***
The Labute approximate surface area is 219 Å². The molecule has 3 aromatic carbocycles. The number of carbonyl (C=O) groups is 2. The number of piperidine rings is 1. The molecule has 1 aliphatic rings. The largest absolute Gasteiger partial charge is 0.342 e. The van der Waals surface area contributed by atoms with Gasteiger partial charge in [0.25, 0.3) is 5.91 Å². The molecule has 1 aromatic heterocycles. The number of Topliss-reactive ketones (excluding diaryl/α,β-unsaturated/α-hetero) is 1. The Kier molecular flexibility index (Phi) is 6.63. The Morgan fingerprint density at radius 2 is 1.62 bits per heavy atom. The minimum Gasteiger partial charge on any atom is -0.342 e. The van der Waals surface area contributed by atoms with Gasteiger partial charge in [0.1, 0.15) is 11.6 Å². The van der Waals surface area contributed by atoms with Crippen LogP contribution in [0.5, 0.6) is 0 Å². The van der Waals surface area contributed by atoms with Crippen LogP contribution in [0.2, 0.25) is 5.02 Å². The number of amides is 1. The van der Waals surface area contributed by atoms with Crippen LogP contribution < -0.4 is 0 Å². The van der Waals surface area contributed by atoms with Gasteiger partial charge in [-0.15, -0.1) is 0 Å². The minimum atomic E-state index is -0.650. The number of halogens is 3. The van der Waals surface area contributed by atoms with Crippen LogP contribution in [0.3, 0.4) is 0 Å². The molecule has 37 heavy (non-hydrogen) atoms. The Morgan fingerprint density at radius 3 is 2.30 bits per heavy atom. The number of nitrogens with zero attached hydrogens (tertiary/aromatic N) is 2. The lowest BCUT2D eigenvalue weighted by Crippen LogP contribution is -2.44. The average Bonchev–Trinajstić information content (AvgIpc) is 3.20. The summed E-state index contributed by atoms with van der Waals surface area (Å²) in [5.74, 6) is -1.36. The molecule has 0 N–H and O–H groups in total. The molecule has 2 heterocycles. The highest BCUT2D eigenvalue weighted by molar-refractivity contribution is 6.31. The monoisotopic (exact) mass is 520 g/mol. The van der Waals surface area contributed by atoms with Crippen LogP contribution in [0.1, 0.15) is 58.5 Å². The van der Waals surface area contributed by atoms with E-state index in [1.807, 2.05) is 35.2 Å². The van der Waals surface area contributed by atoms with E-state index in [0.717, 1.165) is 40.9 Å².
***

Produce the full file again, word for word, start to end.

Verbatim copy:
The Labute approximate surface area is 219 Å². The molecule has 3 aromatic carbocycles. The number of carbonyl (C=O) groups is 2. The number of piperidine rings is 1. The molecule has 1 aliphatic rings. The largest absolute Gasteiger partial charge is 0.342 e. The van der Waals surface area contributed by atoms with Gasteiger partial charge in [0.25, 0.3) is 5.91 Å². The molecule has 1 aromatic heterocycles. The number of Topliss-reactive ketones (excluding diaryl/α,β-unsaturated/α-hetero) is 1. The Kier molecular flexibility index (Phi) is 6.63. The Morgan fingerprint density at radius 2 is 1.62 bits per heavy atom. The minimum Gasteiger partial charge on any atom is -0.342 e. The van der Waals surface area contributed by atoms with Gasteiger partial charge in [0.1, 0.15) is 11.6 Å². The van der Waals surface area contributed by atoms with Crippen LogP contribution in [0.5, 0.6) is 0 Å². The van der Waals surface area contributed by atoms with Crippen LogP contribution in [0.2, 0.25) is 5.02 Å². The number of amides is 1. The van der Waals surface area contributed by atoms with Crippen LogP contribution < -0.4 is 0 Å². The van der Waals surface area contributed by atoms with Gasteiger partial charge in [-0.15, -0.1) is 0 Å². The minimum atomic E-state index is -0.650. The number of halogens is 3. The van der Waals surface area contributed by atoms with Crippen LogP contribution in [0.3, 0.4) is 0 Å². The molecule has 37 heavy (non-hydrogen) atoms. The Morgan fingerprint density at radius 3 is 2.30 bits per heavy atom. The number of nitrogens with zero attached hydrogens (tertiary/aromatic N) is 2. The lowest BCUT2D eigenvalue weighted by Crippen LogP contribution is -2.44. The average Bonchev–Trinajstić information content (AvgIpc) is 3.20. The summed E-state index contributed by atoms with van der Waals surface area (Å²) in [5.74, 6) is -1.36. The molecule has 0 N–H and O–H groups in total. The molecule has 2 heterocycles. The highest BCUT2D eigenvalue weighted by molar-refractivity contribution is 6.31. The monoisotopic (exact) mass is 520 g/mol. The van der Waals surface area contributed by atoms with Crippen LogP contribution in [0.1, 0.15) is 58.5 Å². The van der Waals surface area contributed by atoms with E-state index in [1.807, 2.05) is 35.2 Å². The van der Waals surface area contributed by atoms with E-state index in [0.717, 1.165) is 40.9 Å².